Sunday, September 28, 2008

getting the shot

Odd how this electronic world of ours has changed so much of our life. I lived for years in isolation as a modeler, not knowing what was happening outside of my workbench. Now with this magnificent window on the rest of the world of modeling available to us all, it behooves us to share all that we've done with each other. I am truly amazed and inspired by what I see accomplished by modelers from around the world. Photographing our models has become an art in itself and there exists true artists at the craft. I myself am totally ignorant of such things as composition and lighting and photography itself is as alien to me as fine wine (I prefer a cold beer). But I manage with my ancient Sony along with a 60W incandescent bulb to convey the images of my modeling in what I think are accurate renditions of the work. The digital thing certainly helps since one can take literally hundreds of photos and we are bound to get at least a few that are acceptable. Above is an example (as are most here) of a stroke of luck with the camera. The small cast metal racer with a few minor alterations from the Innovative Designs kit, caught the light just right and I couldn't have done better had I planned it. The workshop interior here is one of my first attempts at a diorama. You may have noticed many of the photos on these pages taken both in front of and inside of the garage that I have called "Junior's" (I am Junior by the way). It was the purpose of the diorama to take photos of my models in a scale environment as I believe it adds credibility to them as I have mentioned before.

The photo above shows just how well used and abused Junior's Garage gets with the bent metal roof. It also gives a good impression of this International R230 heavy haul tractor offered by Sheepscot Scale in a solid resin kit. The chassis is scratch built and I have added many extras including the knobby off road tires. Taking photos outside offers someone like me the opportunity for the best kind of lighting since as I stated before, I have no knowledge of this sort of thing. This was taken in full midday sun.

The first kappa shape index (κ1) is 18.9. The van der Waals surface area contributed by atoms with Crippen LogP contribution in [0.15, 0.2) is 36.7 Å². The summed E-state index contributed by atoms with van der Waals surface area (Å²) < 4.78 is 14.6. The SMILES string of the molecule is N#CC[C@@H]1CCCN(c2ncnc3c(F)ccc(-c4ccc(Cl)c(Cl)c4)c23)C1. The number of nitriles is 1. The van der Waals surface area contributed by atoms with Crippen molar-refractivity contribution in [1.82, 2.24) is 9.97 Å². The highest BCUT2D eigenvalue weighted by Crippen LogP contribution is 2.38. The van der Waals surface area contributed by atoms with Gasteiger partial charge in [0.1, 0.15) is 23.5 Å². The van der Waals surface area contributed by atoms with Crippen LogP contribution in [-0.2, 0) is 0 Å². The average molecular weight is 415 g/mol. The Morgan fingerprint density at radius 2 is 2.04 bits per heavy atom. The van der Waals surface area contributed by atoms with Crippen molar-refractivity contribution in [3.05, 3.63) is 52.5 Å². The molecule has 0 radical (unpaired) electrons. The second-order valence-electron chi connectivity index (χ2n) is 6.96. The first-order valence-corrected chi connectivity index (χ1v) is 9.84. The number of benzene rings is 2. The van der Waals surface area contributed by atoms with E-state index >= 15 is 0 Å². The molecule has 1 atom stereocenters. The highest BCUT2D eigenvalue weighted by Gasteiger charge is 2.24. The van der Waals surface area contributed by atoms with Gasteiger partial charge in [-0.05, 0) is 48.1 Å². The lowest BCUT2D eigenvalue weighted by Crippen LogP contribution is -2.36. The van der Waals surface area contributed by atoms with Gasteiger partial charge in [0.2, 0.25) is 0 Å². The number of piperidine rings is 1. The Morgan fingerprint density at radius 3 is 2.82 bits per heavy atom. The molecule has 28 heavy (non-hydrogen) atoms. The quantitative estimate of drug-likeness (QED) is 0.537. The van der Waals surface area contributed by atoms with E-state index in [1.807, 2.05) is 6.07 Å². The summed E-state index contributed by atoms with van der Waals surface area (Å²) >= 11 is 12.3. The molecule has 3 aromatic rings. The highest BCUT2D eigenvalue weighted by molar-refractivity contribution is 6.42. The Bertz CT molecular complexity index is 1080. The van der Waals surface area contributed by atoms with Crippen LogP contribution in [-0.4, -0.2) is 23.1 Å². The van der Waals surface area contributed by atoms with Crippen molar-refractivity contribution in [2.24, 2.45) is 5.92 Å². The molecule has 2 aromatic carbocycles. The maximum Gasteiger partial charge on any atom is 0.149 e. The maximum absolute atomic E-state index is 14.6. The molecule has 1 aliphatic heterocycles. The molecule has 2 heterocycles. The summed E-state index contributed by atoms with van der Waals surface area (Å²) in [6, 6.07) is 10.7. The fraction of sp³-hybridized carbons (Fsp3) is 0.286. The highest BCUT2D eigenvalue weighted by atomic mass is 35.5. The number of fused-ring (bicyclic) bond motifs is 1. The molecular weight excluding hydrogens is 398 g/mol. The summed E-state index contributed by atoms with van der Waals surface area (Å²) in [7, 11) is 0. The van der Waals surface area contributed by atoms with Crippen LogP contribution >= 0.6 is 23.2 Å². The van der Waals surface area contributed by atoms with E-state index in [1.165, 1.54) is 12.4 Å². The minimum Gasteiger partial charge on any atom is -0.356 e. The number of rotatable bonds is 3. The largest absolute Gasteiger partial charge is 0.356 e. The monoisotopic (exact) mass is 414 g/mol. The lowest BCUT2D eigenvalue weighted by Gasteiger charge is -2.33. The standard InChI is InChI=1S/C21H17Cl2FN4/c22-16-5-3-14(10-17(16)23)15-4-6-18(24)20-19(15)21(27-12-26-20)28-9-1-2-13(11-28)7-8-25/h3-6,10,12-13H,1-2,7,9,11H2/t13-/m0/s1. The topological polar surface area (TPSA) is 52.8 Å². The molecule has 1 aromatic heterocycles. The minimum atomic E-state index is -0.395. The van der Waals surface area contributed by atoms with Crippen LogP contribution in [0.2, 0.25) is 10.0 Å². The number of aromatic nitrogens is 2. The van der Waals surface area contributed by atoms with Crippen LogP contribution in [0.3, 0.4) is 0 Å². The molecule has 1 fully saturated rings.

It's been said that taking photos in direct sunlight isn't particularly the best method of displaying a model. The shot to the left above is one taken just as the sun is dipping down over the horizon and I really like the light here on this pattern shop I built out of Manila cardstock. The photo above right is the opposite of the previous in that the sun is just starting it's day. The shadows presented by this low sun whether starting or ending the day present a good way to distract the eye slightly to the fact that these are models and I believe give a bit more realism to the photo.

This late afternoon photo of the water side of my boathouse allows the details to pop out pretty well. The water gives a nice reflection here. Staying with the boathouse for a moment, I gave a shot of the interior a try and came up with this shadow box type effect you see below. This was taken indoors and I now wish I had placed a better backdrop on the other side of the window.

Having an inexpensive camera does have quite a few limitations. I get a terrible field of focus and can really only give an accurate image of what's directly in focus in front of the camera. This is only a problem when trying to portray a large scene and if I'm trying to present just a vehicle is acceptable. I should point out that in addition to not knowing much about photography, my skills with photo manipulation with software like Photoshop are equally devoid. I do however bump the brightness up on some shots to compensate for the problems I face when using the camera settings. I have also learned how to crop an image to eleviate unwanted surroundings. The photo below was done at a distance of about 8 inches under a 60W incadescent bulb as are most of my indoor shots of vehicles. This one of the Jordan Miniatures Model T touring car with family of Preiser figures.

The parting shot here is of a Mack B875 which is from a resin kit of Don Mills Models. The trailer is a beam lowboy kit from Sheepscot Scale and the dozer is the terrific diecast First Gear International TD25. This model was part of a vehicle feature of Model Railroading Magazine before it's demise. The shot was taken in midday sun on a diorama base.

Breifly I'd like to thank all that have visited here for the kind words and encouragement. Presenting this material to everyone and spreading the news of the hobby is much of what it is all about to me. I am often asked how I could possibly part with my models as I sell many of them but I am truly gratified to know that I am promoting the hobby and that my work is ending up on layouts and in collections around the world. So thank you for visiting and I do hope you all are enjoying.

1 comment:

Jaime said...

Very nice work and great narrative. Your photography is equally appreciated.